We started to ask around. It appeared our flight was canceled. I say appeared because no one quite seemed to know. We couldn’t call the airline (they weren’t open yet – it was 6 am – why would they be open?). We couldn’t call our travel agent (it was midnight in Omaha).
I was 6 months pregnant at the time and FREEZING (did I mention it was the coldest winter in half a century)? My undaunted husband sprang into action. They wouldn’t let us go into the airport to try to make arrangements (since our flight was canceled), but Karl found someone who seemed to know something. Oh, he knew something alright. He knew if you paid him 50 bucks he could get you closer to the airport (something more promising like short-term parking distance from the actual building). We gladly paid the bribe and got about half-way there. He passed us off to someone else who, for another bribe, got us to the airport door. At the door we paid a third bribe and were finally in.
Still of course, the airline hadn’t opened yet. It was 8 am. Why should they be open to answer pesky customer questions?
We were instructed to wait in a lounge that looked like it had not been in use since the Soviets left. Literally.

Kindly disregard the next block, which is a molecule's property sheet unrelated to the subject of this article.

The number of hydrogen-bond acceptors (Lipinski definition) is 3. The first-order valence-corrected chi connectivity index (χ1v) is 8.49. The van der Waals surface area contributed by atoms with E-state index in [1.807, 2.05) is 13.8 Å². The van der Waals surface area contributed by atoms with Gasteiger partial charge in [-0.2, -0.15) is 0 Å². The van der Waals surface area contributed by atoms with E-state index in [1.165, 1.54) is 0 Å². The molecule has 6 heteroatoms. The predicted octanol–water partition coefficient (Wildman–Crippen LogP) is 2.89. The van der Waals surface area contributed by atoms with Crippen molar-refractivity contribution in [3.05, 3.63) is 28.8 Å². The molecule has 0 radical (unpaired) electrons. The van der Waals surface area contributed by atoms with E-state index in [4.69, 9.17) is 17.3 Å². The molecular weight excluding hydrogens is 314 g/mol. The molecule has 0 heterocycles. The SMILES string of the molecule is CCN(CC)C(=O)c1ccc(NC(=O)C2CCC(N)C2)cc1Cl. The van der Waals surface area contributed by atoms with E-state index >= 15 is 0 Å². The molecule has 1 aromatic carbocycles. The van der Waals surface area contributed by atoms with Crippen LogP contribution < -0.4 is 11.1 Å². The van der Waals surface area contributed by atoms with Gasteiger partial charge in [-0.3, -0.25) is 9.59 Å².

Around 10 am the airline finally opened their desk and when Karl asked about our flight – the airline employee said he could get us on a later flight for a little sompin sompin - $200 specifically. At this point Karl was finished donning out bribes for a legitimate flight we had already paid in full.
The airline also explained that they couldn’t take off until they could physically “see” the mountains (it had been snowing and the mountains were blocked from view). Kabul is surrounded by mountains and apparently they don’t have typical airport commercial radar for planes to be able to take off without being able to PHYSICALLY SEE the mountains. This was a point of concern.